Two advocacy groups claim the Beaufort County School District has violated federal law by not treating some disabled students fairly.
The S.C. Appleseed Legal Justice Center and the Southern Poverty Law Center filed a complaint Tuesday with the S.C. Department of Education alleging the district has denied special-education services to disabled students -- violating the federal Individuals with Disabilities Education Act -- and subjected them to repeated suspensions and unnecessarily harsh discipline.
The complaint also alleges that black disabled students are suspended at a higher rate than white disabled students.
The complaint was a "surprise" to district officials, who had been working with the families involved throughout the school year, according to district spokesman Jim Foster.
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The complaint stems from complaints from parents of three students at Lady's Island Middle School, a student at Robert Smalls Middle School and a student at Mossy Oaks Elementary, according to Stephen Suggs, deputy director of the Appleseed Legal Justice Center.
The agencies sent a news release announcing the complaint Tuesday morning, a move S.C. Department of Education spokesman Jay W. Ragley said was "unusual." Ragley said complaints are more commonly filed by parents, not advocacy groups, and rarely announced.
The groups allege that the district delayed developing an individualized education program for a seventh-grader, who had behavioral problems and was suspended three times and missed more than 10 days of school in two months.
In another case, a sixth-grader with a learning disability received numerous in-school suspensions, but the district did not provide him with more special-education services or develop a plan to address his behavior, according to the release. The district also didn't tell his mother he had been placed indefinitely in in-school suspension, the agencies allege.
Federal law requires school districts to consider a child's disablity when determining the appropriate disciplinary action. Districts are also required to develop individualized education plans for disable students in order to meeting their specific needs.The Beaufort Gazette and Island Packet have filed a Freedom of Information Act request for the complaint with the education department.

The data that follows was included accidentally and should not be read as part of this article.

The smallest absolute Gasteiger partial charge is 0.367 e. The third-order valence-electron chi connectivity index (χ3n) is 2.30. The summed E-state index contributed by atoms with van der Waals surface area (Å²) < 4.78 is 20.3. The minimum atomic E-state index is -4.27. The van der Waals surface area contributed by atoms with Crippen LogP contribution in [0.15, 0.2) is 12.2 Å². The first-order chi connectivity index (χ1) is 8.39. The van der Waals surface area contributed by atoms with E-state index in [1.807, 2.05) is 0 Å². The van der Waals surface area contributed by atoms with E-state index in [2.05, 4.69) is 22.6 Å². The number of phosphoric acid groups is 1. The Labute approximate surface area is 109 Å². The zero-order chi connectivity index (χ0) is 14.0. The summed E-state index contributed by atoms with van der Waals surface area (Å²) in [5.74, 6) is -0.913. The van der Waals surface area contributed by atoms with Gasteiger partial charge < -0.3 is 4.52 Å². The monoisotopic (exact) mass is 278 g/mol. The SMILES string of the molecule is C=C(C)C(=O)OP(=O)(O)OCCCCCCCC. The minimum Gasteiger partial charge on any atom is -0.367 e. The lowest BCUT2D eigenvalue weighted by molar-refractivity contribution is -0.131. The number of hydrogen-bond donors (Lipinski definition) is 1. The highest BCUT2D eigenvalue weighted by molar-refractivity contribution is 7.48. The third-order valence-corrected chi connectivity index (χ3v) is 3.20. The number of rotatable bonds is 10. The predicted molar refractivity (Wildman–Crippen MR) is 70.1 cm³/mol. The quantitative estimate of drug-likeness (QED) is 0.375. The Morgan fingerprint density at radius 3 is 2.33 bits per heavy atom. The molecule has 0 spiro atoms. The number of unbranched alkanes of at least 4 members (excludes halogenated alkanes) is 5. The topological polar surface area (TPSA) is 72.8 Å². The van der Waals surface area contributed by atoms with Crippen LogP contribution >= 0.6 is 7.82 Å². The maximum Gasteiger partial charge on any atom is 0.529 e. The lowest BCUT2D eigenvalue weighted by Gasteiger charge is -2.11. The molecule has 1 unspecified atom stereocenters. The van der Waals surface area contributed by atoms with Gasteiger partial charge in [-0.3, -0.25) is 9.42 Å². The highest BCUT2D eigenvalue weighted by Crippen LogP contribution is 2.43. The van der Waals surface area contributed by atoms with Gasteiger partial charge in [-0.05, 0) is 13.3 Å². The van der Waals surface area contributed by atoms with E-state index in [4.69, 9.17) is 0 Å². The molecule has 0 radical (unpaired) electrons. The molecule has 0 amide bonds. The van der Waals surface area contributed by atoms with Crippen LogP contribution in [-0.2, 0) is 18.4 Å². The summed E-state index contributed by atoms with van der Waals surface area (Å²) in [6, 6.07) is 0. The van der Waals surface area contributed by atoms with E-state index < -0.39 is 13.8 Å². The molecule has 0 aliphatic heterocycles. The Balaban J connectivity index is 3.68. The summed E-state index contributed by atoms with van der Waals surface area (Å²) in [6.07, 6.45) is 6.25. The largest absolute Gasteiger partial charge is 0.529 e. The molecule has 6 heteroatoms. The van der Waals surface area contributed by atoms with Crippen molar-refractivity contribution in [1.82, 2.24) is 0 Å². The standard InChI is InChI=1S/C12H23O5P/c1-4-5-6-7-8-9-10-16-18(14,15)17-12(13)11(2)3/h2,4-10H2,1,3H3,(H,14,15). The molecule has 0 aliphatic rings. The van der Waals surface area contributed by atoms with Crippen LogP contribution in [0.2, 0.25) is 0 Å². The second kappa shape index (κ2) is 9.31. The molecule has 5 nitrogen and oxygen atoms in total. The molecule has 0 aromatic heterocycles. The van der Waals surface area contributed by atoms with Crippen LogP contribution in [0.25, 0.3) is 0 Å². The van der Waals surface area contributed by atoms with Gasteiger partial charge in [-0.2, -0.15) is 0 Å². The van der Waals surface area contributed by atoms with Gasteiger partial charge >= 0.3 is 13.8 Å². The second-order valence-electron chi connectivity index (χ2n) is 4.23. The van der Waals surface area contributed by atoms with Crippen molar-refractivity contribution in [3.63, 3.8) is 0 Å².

The release also alleges that disabled black students are suspended at a higher rate than disabled white students and cites 2009 data from the federal Office for Civil Rights to support that claim.
According to that data, about 22 percent of black students with disabilities received more than one in-school suspension. About 10 percent of white disabled students faced more than one in-school suspension.
The agencies don't cite other OCR data, which says about eight percent of black students with disabilities were suspended from school once, compared to about seven percent of white disabled students.
Suggs said four of the five students involved in the complaint are black.
According to district data, about 40 percent of its 2,192 disabled students are black. About 63 percent of the 323 disabled students suspended in 2011-12 were black.
Foster said an annual performance report from the state education department determined that the district did not have a "significant discrepancy" in the rate of suspensions and expulsions of disabled students.
S.C. Department of Education spokesman Ragley said the department received the complaint Tuesday, and would investigate the allegations.
Federal law requires that investigation, which could include site visits and interviews with parents and district staff, to wrap up in 60 days, Ragley said. If the allegations are true, corrective action would need to take place, he said.
It's the first complaint about treatment of disabled students against the district in the 2011-12 year, Ragley said. Across the state, 29 complaints were filed this school year.
Foster said the state department had found the district did not violate federal law in the three complaints filed against it since 2009.